Dr. Herb Silverman is the Founder of the Secular Coalition for America, the Founder of the Secular Humanists of the Lowcountry, and the Founder of the Atheist/Humanist Alliance student group at the College of Charleston. He authored Complex variables (1975), Candidate Without a Prayer: An Autobiography of a Jewish Atheist in the Bible Belt (2012) and An Atheist Stranger in a Strange Religious Land: Selected Writings from the Bible Belt (2017). He co-authored The Fundamentals of Extremism: The Christian Right in America (2003) with Kimberley Blaker and Edward S. Buckner, Complex Variables with Applications (2007) with Saminathan Ponnusamy, and Short Reflections on Secularism (2019), and Short Reflections on American Secularism’s History and Philosophy (2020).
Here we talk about the love of our lives in life.
Scott Douglas Jacobsen: Serendipity can make a pit stop. Luck may drop by you. Love can fall into your arms. All three at once, count your blessings — thank heaven! What is the importance of mindfulness and conscientiousness for long-term life satisfaction? What is the importance of the same stuff of character, virtues, for utilizing serendipities, luck, and love in life?
Dr. Herb Silverman: It’s never too late to fall in love. For me love came late in life, started with serendipity, and flourished beyond my wildest expectations. You can find Mr. or Ms. Right in the most unexpected places at the most unexpected times. I even have a friend who, at 90, fell in love in an assisted living home.
If you haven’t yet found a life partner, and may never, you can still have a happy life. There are many couples who are miserable together, but stay in unhappy marriages. If you find that special someone, I suggest you live together for a while until you feel certain about the relationship. Only then, consider marriage. Better to eventually split than to go through a messy divorce.
I can certainly count my blessings, though no deity is involved. Love came to me in an unusual way, by running for governor of South Carolina in 1990. I ran to challenge the provision in the state constitution that prohibited atheists from holding public office. During my campaign, I received my one and only invitation to speak at a church — the Unitarian Church in Charleston. After my talk, Sharon Fratepietro came up to me and offered to help in my campaign.
At first, we spoke only about the campaign, but gradually conversations became personal. Our relationship quickly grew beyond friendship. Sharon became my one and only groupie during my campaign. In an irrational moment, she said, “I hope you won’t be too disappointed if you lose the election.” I laughed, and said, “I’ll only be disappointed if our relationship doesn’t last a lot longer than my candidacy.” We were having a great time campaigning, and beginning to think of staying together forever. I had never thought about anyone that way before. When I lost the election, I told Sharon that I blamed her because she had become my campaign manager (this sounds like something Donald Trump would say, except he would expect people to believe him).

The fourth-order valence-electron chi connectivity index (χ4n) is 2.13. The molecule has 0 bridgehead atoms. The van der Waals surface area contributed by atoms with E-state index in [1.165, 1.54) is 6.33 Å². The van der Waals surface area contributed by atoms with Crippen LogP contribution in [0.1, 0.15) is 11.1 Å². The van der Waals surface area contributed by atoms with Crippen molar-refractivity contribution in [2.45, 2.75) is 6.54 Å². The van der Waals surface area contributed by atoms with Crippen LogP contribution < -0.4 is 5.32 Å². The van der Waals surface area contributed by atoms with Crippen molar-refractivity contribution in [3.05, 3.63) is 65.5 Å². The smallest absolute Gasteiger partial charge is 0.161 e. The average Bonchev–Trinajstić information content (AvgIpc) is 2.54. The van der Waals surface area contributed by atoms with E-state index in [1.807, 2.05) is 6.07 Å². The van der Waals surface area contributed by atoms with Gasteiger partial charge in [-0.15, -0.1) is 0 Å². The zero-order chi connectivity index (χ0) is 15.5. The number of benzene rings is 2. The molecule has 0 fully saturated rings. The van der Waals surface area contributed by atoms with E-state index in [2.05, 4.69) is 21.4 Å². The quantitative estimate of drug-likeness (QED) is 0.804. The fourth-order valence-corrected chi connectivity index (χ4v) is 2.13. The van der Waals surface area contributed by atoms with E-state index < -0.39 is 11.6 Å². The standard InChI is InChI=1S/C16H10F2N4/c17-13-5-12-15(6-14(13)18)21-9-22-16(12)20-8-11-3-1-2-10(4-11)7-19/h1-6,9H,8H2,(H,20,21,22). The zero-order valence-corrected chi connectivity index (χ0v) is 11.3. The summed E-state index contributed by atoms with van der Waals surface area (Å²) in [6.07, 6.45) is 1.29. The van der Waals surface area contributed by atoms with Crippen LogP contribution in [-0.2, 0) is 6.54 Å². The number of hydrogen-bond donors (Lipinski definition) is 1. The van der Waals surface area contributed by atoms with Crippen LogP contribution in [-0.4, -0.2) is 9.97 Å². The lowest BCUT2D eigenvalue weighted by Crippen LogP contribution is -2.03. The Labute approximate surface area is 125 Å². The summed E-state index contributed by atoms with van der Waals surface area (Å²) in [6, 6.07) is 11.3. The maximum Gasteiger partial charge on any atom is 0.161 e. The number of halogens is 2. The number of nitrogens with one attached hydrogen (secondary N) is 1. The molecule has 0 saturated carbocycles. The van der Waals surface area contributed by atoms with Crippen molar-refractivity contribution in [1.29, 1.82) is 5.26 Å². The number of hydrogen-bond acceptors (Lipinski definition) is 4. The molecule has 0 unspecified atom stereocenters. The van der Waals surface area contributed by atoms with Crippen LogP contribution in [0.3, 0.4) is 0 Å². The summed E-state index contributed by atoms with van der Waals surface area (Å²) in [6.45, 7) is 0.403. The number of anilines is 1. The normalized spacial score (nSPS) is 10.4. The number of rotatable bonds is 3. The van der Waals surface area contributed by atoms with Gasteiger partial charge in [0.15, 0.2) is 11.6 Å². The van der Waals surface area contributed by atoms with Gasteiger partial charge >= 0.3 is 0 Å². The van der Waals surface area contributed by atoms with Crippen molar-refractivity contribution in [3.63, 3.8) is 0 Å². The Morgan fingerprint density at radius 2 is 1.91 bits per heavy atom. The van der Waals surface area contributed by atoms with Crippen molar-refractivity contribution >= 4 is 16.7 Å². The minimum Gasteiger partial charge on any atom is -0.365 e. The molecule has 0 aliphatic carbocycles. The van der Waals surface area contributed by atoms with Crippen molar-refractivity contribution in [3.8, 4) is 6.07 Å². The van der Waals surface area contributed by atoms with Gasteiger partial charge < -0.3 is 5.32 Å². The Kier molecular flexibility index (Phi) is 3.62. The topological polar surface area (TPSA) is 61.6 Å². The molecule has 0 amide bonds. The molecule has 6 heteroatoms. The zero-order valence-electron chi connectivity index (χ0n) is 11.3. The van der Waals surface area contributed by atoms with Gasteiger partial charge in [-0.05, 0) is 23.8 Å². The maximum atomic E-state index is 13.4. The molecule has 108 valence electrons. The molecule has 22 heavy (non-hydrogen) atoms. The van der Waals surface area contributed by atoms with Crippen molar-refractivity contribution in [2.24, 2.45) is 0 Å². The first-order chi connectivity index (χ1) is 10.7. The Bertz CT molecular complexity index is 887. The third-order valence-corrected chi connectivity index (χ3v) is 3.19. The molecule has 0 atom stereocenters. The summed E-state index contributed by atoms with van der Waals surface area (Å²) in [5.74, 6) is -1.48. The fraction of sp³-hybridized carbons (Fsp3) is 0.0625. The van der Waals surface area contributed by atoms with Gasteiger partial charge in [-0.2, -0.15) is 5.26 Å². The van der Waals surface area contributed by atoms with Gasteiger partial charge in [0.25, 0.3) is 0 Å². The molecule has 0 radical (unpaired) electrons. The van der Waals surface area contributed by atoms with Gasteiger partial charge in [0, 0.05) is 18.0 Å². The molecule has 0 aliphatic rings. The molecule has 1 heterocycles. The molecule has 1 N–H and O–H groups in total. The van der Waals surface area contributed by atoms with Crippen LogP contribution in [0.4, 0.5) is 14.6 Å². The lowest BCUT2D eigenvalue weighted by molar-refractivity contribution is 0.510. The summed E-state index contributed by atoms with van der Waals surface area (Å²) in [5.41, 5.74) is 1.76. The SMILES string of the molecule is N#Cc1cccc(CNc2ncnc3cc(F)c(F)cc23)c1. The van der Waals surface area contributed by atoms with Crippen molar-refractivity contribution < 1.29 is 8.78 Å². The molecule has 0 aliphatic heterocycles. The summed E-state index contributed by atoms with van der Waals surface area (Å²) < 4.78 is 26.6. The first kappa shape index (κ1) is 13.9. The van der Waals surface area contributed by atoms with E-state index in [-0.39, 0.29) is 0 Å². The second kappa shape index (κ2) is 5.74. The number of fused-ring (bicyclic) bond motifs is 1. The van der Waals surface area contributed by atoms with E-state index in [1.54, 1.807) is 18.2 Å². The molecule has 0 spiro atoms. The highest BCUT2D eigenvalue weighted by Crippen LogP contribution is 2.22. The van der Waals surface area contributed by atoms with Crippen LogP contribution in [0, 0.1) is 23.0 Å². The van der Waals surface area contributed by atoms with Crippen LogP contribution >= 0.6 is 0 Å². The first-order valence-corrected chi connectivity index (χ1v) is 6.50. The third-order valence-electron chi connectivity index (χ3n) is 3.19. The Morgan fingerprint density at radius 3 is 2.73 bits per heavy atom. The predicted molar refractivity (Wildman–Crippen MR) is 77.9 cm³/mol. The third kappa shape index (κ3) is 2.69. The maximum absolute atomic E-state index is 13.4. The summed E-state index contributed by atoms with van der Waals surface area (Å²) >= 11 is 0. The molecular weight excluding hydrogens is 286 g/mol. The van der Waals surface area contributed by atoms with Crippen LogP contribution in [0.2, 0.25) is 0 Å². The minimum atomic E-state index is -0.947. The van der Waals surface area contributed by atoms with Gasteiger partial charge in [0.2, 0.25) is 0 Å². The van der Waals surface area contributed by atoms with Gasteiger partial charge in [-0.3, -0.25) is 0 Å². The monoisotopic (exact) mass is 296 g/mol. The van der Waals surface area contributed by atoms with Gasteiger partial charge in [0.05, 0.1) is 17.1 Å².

It took eight years for me to overturn the unconstitutional provision in the South Carolina Constitution, climaxed by a state Supreme Court victory. By far the best outcome of my eight-year political saga was finding Sharon. My cultural and social life had previously been wrapped up around the insulated world of academe. My meeting Sharon was serendipity. I met her at just the right time with just the right cause. I had been looking for something else to do with my life and Sharon became the catalyst.
After living together for ten years, Sharon felt we were getting too old to be boyfriend (58) and girlfriend (62), and suggested that we get married. I gave her my best arguments against marriage: If it ain’t broke, don’t fix it; marriage is a religious tradition, and I enjoy telling people that we’re living in sin; we should boycott heterosexual marriage until gays can marry.
Since Sharon wanted us to get married more than I didn’t, I agreed to go ahead and do it. While I never expected to get married, I wouldn’t have thought it possible that I would meet my future bride in church. We got married in our home, with a friend (a notary public) presiding, at one minute after midnight on January 1, 2000. Sharon wanted me to dress more formally for the occasion, so she got me a tuxedo T-shirt. Each of us spoke unrehearsed words at the ceremony. I thanked God for his nonexistence, without which I never would have met Sharon.
My first-year anniversary present to Sharon was to tell her, “You know, being married isn’t as bad as I thought it would be.” She laughed and said, “That’s the most romantic thing you ever said to me.” And it probably was. I also enjoy referring to Sharon as my starter wife.
Before I met Sharon, I could have made the same claim as Woody Allen’s character in the movie Manhattan, that I hadn’t had a relationship with a woman that lasted longer than the one between Adolph Hitler and Eva Broun. Though I don’t believe in souls, I’m comfortable saying Sharon has been my soul mate (and my first love) for the past thirty years.
Jacobsen: Thank you for the opportunity and your time, Dr. Silverman.